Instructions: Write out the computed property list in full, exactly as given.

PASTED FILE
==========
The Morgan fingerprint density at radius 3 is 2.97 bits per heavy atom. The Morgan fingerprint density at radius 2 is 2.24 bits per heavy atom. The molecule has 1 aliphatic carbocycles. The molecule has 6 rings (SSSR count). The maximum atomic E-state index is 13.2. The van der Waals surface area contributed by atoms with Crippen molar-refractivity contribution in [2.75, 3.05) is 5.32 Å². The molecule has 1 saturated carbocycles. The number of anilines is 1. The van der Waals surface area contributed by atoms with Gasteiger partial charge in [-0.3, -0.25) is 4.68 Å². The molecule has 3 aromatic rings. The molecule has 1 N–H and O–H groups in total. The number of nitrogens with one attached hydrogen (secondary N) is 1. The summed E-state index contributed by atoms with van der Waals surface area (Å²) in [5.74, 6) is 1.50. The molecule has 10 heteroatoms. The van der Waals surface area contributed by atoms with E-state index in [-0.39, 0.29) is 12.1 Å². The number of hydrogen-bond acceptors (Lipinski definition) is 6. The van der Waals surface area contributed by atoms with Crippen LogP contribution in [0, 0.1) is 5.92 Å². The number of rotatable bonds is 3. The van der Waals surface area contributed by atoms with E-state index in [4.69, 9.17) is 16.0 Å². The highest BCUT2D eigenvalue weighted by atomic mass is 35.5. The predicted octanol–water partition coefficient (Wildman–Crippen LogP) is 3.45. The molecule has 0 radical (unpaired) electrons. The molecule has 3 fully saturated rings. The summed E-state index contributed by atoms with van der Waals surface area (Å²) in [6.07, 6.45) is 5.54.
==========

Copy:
The Morgan fingerprint density at radius 3 is 2.97 bits per heavy atom. The Morgan fingerprint density at radius 2 is 2.24 bits per heavy atom. The molecule has 1 aliphatic carbocycles. The molecule has 6 rings (SSSR count). The maximum atomic E-state index is 13.2. The van der Waals surface area contributed by atoms with Crippen molar-refractivity contribution in [2.75, 3.05) is 5.32 Å². The molecule has 1 saturated carbocycles. The number of anilines is 1. The van der Waals surface area contributed by atoms with Gasteiger partial charge in [-0.3, -0.25) is 4.68 Å². The molecule has 3 aromatic rings. The molecule has 1 N–H and O–H groups in total. The number of nitrogens with one attached hydrogen (secondary N) is 1. The summed E-state index contributed by atoms with van der Waals surface area (Å²) in [5.74, 6) is 1.50. The molecule has 10 heteroatoms. The van der Waals surface area contributed by atoms with E-state index in [-0.39, 0.29) is 12.1 Å². The number of hydrogen-bond acceptors (Lipinski definition) is 6. The van der Waals surface area contributed by atoms with Crippen LogP contribution in [0, 0.1) is 5.92 Å². The number of rotatable bonds is 3. The van der Waals surface area contributed by atoms with E-state index in [4.69, 9.17) is 16.0 Å². The highest BCUT2D eigenvalue weighted by atomic mass is 35.5. The predicted octanol–water partition coefficient (Wildman–Crippen LogP) is 3.45. The molecule has 0 radical (unpaired) electrons. The molecule has 3 fully saturated rings. The summed E-state index contributed by atoms with van der Waals surface area (Å²) in [6.07, 6.45) is 5.54.